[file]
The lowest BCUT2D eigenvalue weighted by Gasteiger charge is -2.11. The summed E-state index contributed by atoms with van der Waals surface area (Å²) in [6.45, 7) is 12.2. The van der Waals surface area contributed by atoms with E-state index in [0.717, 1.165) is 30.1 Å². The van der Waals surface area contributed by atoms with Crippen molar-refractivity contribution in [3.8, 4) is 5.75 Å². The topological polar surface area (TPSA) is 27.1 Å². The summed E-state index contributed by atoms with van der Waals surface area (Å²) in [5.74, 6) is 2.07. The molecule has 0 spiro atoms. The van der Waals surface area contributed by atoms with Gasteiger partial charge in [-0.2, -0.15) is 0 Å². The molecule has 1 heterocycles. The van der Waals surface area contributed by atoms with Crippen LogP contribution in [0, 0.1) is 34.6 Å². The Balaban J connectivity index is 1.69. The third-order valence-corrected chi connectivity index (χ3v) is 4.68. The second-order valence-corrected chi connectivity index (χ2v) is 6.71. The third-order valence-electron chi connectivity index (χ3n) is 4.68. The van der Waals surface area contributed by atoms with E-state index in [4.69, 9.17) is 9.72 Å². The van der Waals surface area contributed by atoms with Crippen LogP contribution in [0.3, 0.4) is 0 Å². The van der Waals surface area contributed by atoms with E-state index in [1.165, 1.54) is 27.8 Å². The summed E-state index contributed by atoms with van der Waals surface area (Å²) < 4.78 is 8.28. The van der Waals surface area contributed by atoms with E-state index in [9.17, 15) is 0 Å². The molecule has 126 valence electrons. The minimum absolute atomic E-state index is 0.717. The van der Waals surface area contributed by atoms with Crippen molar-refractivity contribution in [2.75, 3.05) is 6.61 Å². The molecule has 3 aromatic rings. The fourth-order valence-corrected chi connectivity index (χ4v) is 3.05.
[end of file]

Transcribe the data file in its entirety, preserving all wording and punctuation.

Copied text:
The lowest BCUT2D eigenvalue weighted by Gasteiger charge is -2.11. The summed E-state index contributed by atoms with van der Waals surface area (Å²) in [6.45, 7) is 12.2. The van der Waals surface area contributed by atoms with E-state index in [0.717, 1.165) is 30.1 Å². The van der Waals surface area contributed by atoms with Crippen molar-refractivity contribution in [3.8, 4) is 5.75 Å². The topological polar surface area (TPSA) is 27.1 Å². The summed E-state index contributed by atoms with van der Waals surface area (Å²) in [5.74, 6) is 2.07. The molecule has 0 spiro atoms. The van der Waals surface area contributed by atoms with Gasteiger partial charge in [-0.2, -0.15) is 0 Å². The molecule has 1 heterocycles. The van der Waals surface area contributed by atoms with Crippen LogP contribution in [0, 0.1) is 34.6 Å². The Balaban J connectivity index is 1.69. The third-order valence-corrected chi connectivity index (χ3v) is 4.68. The second-order valence-corrected chi connectivity index (χ2v) is 6.71. The third-order valence-electron chi connectivity index (χ3n) is 4.68. The van der Waals surface area contributed by atoms with E-state index in [4.69, 9.17) is 9.72 Å². The van der Waals surface area contributed by atoms with Crippen LogP contribution in [0.3, 0.4) is 0 Å². The van der Waals surface area contributed by atoms with E-state index in [1.165, 1.54) is 27.8 Å². The summed E-state index contributed by atoms with van der Waals surface area (Å²) < 4.78 is 8.28. The van der Waals surface area contributed by atoms with E-state index in [9.17, 15) is 0 Å². The molecule has 126 valence electrons. The minimum absolute atomic E-state index is 0.717. The van der Waals surface area contributed by atoms with Crippen molar-refractivity contribution in [2.75, 3.05) is 6.61 Å². The molecule has 3 aromatic rings. The fourth-order valence-corrected chi connectivity index (χ4v) is 3.05.